On August 9, 2020, in Sparta, North Carolina a magnitude 5.1 earthquake struck. It was felt across the entire state and was the second strongest to occur in North Carolina since 1900. In the devastating aftermath, many victims of the earthquake received even more bad news. Their insurance policies, in large part, would not cover the loss of their property.
This moment serves as a clear reminder that earthquakes can and do strike North Carolina. Before another one hits, make sure you know what your insurance does and does not cover, and how you can protect yourself from the financial damage of earthquakes.
Standard Policies Don’t Cover Earthquakes
Homeowners insurance and dwelling policies do not automatically cover losses caused by earthquakes, though policies may cover a direct loss by fire, explosion, or theft that might result from earth movement. Renters insurance policies typically excludes earthquake coverage, although direct loss by fire, explosion, or theft will be covered.
There is no such thing as automatic earthquake coverage, but an endorsement can be purchased for homeowners insurance and dwelling policies.
If you own a business, the same is true for you. Commercial property policies do not automatically include earthquake coverage. You can purchase an endorsement to protect your business property.
The one exception to this rule is that some mobile home policies (specifically MH C policies) cover earthquakes, but if you’re not sure, check with your agent or give us a call.
How to Get Earthquake Insurance
Home insurance, dwelling policies, MH F policies for mobile homes, and commercial property insurance can obtain earthquake insurance through an endorsement purchased and added to your existing property coverage.
For homeowners insurance and dwelling policies, here’s what you need to know about an earthquake endorsement:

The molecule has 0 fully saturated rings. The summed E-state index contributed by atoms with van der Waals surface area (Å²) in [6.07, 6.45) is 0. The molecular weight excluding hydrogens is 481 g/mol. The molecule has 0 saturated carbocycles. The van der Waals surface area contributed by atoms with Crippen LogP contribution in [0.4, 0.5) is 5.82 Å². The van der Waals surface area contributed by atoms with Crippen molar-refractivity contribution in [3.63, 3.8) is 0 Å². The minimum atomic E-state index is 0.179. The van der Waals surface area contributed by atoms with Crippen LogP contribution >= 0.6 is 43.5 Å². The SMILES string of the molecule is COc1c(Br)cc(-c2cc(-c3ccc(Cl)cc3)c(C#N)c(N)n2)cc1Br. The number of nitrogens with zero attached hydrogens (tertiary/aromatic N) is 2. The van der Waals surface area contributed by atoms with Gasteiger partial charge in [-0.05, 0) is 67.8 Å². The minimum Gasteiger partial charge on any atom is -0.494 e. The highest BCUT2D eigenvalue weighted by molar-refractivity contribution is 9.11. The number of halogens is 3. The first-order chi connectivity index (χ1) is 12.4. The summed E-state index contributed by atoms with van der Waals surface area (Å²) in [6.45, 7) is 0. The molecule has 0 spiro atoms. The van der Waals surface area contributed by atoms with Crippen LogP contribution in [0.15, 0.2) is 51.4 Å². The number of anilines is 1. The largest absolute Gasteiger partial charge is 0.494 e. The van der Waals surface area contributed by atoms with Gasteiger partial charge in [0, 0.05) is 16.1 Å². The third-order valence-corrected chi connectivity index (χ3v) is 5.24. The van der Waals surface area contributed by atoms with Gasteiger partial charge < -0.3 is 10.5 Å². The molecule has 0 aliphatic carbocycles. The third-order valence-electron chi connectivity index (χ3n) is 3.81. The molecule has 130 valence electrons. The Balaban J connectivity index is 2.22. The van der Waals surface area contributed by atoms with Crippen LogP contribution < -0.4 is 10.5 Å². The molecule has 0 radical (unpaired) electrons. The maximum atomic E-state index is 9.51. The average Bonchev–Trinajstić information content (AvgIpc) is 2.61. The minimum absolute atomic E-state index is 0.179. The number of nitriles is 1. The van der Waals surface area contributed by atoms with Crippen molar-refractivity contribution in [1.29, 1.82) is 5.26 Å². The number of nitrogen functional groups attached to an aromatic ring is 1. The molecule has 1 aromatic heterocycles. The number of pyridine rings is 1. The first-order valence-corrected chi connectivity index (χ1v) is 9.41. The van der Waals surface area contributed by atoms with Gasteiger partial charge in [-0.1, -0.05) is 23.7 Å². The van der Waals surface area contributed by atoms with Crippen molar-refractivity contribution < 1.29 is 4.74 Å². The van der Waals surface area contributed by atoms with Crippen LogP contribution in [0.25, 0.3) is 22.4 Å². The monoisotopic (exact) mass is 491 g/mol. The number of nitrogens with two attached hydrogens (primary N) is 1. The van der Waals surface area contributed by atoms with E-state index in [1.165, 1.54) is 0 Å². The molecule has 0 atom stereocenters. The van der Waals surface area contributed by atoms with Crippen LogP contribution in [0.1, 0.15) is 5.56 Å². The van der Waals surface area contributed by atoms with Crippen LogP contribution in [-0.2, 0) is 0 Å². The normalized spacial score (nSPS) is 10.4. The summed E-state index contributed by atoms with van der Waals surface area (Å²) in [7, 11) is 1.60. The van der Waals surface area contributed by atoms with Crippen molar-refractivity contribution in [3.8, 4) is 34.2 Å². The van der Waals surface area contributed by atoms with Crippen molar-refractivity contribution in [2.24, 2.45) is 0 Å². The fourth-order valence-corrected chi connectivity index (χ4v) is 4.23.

- Your property is covered for direct losses to your dwelling, other structures, and your personal property.
- A single earthquake event includes one or more earthquake shocks that occur within a 72-hour period. Even if you’re not directly impacted by the first tremor, damage suffered from aftershocks within that time period count.
- An endorsement for earthquake coverage will not increase your liability limits.
- There may be exclusions listed in the endorsement for things like flood, filling land, and exterior masonry veneer.
- Deductibles will apply and must be paid by the homeowner for each claim. You may have separate deductibles for your dwelling, other structures, and personal property. Make sure you understand both your coverage and your deductibles.
Protect your home, business, and family from the financial devastation of an earthquake. Make sure you have the right kind of insurance coverage as soon as possible. Contact us at Charlotte Insurance. We can give you a free quote and explain your options so you know exactly what your insurance covers and what it doesn’t.